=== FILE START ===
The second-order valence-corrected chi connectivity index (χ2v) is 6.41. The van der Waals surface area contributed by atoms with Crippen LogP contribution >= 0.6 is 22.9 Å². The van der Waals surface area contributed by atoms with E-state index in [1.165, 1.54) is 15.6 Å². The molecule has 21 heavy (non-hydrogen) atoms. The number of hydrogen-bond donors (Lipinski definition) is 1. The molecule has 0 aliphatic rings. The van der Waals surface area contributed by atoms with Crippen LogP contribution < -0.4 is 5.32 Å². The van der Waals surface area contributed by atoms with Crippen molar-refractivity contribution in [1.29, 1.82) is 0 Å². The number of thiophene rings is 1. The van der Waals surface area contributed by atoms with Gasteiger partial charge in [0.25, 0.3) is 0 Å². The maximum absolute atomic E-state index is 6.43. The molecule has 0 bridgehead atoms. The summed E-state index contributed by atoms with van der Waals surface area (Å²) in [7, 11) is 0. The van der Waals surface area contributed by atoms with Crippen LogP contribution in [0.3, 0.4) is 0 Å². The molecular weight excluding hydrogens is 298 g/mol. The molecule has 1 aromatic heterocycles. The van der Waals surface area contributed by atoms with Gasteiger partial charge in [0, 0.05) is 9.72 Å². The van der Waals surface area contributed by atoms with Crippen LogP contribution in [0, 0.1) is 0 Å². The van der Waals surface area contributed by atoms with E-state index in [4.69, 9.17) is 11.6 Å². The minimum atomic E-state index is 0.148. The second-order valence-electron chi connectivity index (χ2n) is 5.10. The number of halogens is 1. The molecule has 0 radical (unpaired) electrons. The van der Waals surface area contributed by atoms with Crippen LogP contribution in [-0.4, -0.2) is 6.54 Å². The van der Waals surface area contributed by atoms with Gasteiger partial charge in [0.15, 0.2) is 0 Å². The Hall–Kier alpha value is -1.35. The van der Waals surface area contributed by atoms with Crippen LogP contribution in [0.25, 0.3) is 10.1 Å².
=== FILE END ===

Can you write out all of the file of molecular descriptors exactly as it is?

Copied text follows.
The second-order valence-corrected chi connectivity index (χ2v) is 6.41. The van der Waals surface area contributed by atoms with Crippen LogP contribution >= 0.6 is 22.9 Å². The van der Waals surface area contributed by atoms with E-state index in [1.165, 1.54) is 15.6 Å². The molecule has 21 heavy (non-hydrogen) atoms. The number of hydrogen-bond donors (Lipinski definition) is 1. The molecule has 0 aliphatic rings. The van der Waals surface area contributed by atoms with Crippen LogP contribution < -0.4 is 5.32 Å². The van der Waals surface area contributed by atoms with Crippen molar-refractivity contribution in [1.29, 1.82) is 0 Å². The number of thiophene rings is 1. The van der Waals surface area contributed by atoms with Gasteiger partial charge in [0.25, 0.3) is 0 Å². The maximum absolute atomic E-state index is 6.43. The molecule has 0 bridgehead atoms. The summed E-state index contributed by atoms with van der Waals surface area (Å²) in [7, 11) is 0. The van der Waals surface area contributed by atoms with Crippen LogP contribution in [0.3, 0.4) is 0 Å². The molecular weight excluding hydrogens is 298 g/mol. The molecule has 1 aromatic heterocycles. The van der Waals surface area contributed by atoms with Gasteiger partial charge in [0, 0.05) is 9.72 Å². The van der Waals surface area contributed by atoms with Crippen LogP contribution in [0, 0.1) is 0 Å². The van der Waals surface area contributed by atoms with E-state index in [4.69, 9.17) is 11.6 Å². The minimum atomic E-state index is 0.148. The second-order valence-electron chi connectivity index (χ2n) is 5.10. The number of halogens is 1. The molecule has 0 radical (unpaired) electrons. The van der Waals surface area contributed by atoms with Crippen LogP contribution in [-0.4, -0.2) is 6.54 Å². The van der Waals surface area contributed by atoms with Gasteiger partial charge in [0.15, 0.2) is 0 Å². The Hall–Kier alpha value is -1.35. The van der Waals surface area contributed by atoms with Crippen LogP contribution in [0.25, 0.3) is 10.1 Å².